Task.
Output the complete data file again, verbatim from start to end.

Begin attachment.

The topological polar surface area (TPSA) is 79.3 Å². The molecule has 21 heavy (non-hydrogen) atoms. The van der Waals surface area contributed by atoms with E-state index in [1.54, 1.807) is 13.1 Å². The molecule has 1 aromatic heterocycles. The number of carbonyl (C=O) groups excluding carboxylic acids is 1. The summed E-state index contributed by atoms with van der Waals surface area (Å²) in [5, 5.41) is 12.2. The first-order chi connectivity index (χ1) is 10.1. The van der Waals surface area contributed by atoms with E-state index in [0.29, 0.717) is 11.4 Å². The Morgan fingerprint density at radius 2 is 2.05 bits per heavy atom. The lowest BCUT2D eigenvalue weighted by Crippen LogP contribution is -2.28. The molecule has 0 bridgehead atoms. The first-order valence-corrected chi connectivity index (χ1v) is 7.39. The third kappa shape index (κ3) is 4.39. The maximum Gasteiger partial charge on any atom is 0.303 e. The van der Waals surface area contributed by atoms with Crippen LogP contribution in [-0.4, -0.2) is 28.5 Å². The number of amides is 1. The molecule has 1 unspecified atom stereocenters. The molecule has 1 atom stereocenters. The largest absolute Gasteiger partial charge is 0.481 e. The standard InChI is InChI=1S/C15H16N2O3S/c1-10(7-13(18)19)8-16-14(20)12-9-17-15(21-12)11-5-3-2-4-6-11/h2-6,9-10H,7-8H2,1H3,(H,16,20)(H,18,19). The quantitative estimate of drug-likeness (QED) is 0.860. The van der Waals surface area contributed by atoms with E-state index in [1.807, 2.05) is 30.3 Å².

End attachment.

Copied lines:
The topological polar surface area (TPSA) is 79.3 Å². The molecule has 21 heavy (non-hydrogen) atoms. The van der Waals surface area contributed by atoms with E-state index in [1.54, 1.807) is 13.1 Å². The molecule has 1 aromatic heterocycles. The number of carbonyl (C=O) groups excluding carboxylic acids is 1. The summed E-state index contributed by atoms with van der Waals surface area (Å²) in [5, 5.41) is 12.2. The first-order chi connectivity index (χ1) is 10.1. The van der Waals surface area contributed by atoms with E-state index in [0.29, 0.717) is 11.4 Å². The Morgan fingerprint density at radius 2 is 2.05 bits per heavy atom. The lowest BCUT2D eigenvalue weighted by Crippen LogP contribution is -2.28. The molecule has 0 bridgehead atoms. The first-order valence-corrected chi connectivity index (χ1v) is 7.39. The third kappa shape index (κ3) is 4.39. The maximum Gasteiger partial charge on any atom is 0.303 e. The van der Waals surface area contributed by atoms with Crippen LogP contribution in [-0.4, -0.2) is 28.5 Å². The number of amides is 1. The molecule has 1 unspecified atom stereocenters. The molecule has 1 atom stereocenters. The largest absolute Gasteiger partial charge is 0.481 e. The standard InChI is InChI=1S/C15H16N2O3S/c1-10(7-13(18)19)8-16-14(20)12-9-17-15(21-12)11-5-3-2-4-6-11/h2-6,9-10H,7-8H2,1H3,(H,16,20)(H,18,19). The quantitative estimate of drug-likeness (QED) is 0.860. The van der Waals surface area contributed by atoms with E-state index in [1.807, 2.05) is 30.3 Å².